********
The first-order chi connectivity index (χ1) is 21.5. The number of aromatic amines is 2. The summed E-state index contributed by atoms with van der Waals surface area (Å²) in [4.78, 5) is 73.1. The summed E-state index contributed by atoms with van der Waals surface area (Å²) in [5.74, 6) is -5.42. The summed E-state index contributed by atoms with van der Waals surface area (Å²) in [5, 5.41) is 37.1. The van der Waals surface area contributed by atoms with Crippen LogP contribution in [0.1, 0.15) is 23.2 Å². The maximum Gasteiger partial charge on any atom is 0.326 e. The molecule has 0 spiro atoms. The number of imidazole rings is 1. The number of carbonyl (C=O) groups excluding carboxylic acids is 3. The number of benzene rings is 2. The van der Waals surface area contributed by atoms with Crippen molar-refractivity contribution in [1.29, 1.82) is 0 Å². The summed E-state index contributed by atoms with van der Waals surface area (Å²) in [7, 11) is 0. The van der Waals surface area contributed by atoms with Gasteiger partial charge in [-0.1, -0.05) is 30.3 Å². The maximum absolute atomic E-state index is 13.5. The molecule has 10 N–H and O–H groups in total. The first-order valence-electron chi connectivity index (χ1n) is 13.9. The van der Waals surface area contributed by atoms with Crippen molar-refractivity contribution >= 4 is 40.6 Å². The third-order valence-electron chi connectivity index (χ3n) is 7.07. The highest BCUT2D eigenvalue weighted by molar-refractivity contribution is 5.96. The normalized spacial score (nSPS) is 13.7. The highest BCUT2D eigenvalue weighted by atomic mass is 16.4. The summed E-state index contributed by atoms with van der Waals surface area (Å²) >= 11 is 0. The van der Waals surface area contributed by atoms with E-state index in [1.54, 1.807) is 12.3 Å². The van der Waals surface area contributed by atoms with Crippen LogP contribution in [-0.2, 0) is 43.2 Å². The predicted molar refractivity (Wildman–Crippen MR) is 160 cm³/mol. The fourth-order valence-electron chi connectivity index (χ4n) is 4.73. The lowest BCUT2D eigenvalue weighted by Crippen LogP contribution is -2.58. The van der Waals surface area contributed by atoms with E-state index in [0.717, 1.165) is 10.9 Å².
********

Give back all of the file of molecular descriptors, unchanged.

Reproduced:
The first-order chi connectivity index (χ1) is 21.5. The number of aromatic amines is 2. The summed E-state index contributed by atoms with van der Waals surface area (Å²) in [4.78, 5) is 73.1. The summed E-state index contributed by atoms with van der Waals surface area (Å²) in [5.74, 6) is -5.42. The summed E-state index contributed by atoms with van der Waals surface area (Å²) in [5, 5.41) is 37.1. The van der Waals surface area contributed by atoms with Crippen LogP contribution in [0.1, 0.15) is 23.2 Å². The maximum Gasteiger partial charge on any atom is 0.326 e. The molecule has 0 spiro atoms. The number of imidazole rings is 1. The number of carbonyl (C=O) groups excluding carboxylic acids is 3. The number of benzene rings is 2. The van der Waals surface area contributed by atoms with Crippen molar-refractivity contribution in [1.29, 1.82) is 0 Å². The summed E-state index contributed by atoms with van der Waals surface area (Å²) in [7, 11) is 0. The van der Waals surface area contributed by atoms with Gasteiger partial charge in [-0.1, -0.05) is 30.3 Å². The maximum absolute atomic E-state index is 13.5. The molecule has 10 N–H and O–H groups in total. The first-order valence-electron chi connectivity index (χ1n) is 13.9. The van der Waals surface area contributed by atoms with Crippen molar-refractivity contribution >= 4 is 40.6 Å². The third-order valence-electron chi connectivity index (χ3n) is 7.07. The highest BCUT2D eigenvalue weighted by molar-refractivity contribution is 5.96. The normalized spacial score (nSPS) is 13.7. The highest BCUT2D eigenvalue weighted by atomic mass is 16.4. The summed E-state index contributed by atoms with van der Waals surface area (Å²) >= 11 is 0. The van der Waals surface area contributed by atoms with E-state index in [1.54, 1.807) is 12.3 Å². The van der Waals surface area contributed by atoms with Crippen LogP contribution in [-0.2, 0) is 43.2 Å². The predicted molar refractivity (Wildman–Crippen MR) is 160 cm³/mol. The fourth-order valence-electron chi connectivity index (χ4n) is 4.73. The lowest BCUT2D eigenvalue weighted by Crippen LogP contribution is -2.58. The van der Waals surface area contributed by atoms with E-state index in [0.717, 1.165) is 10.9 Å².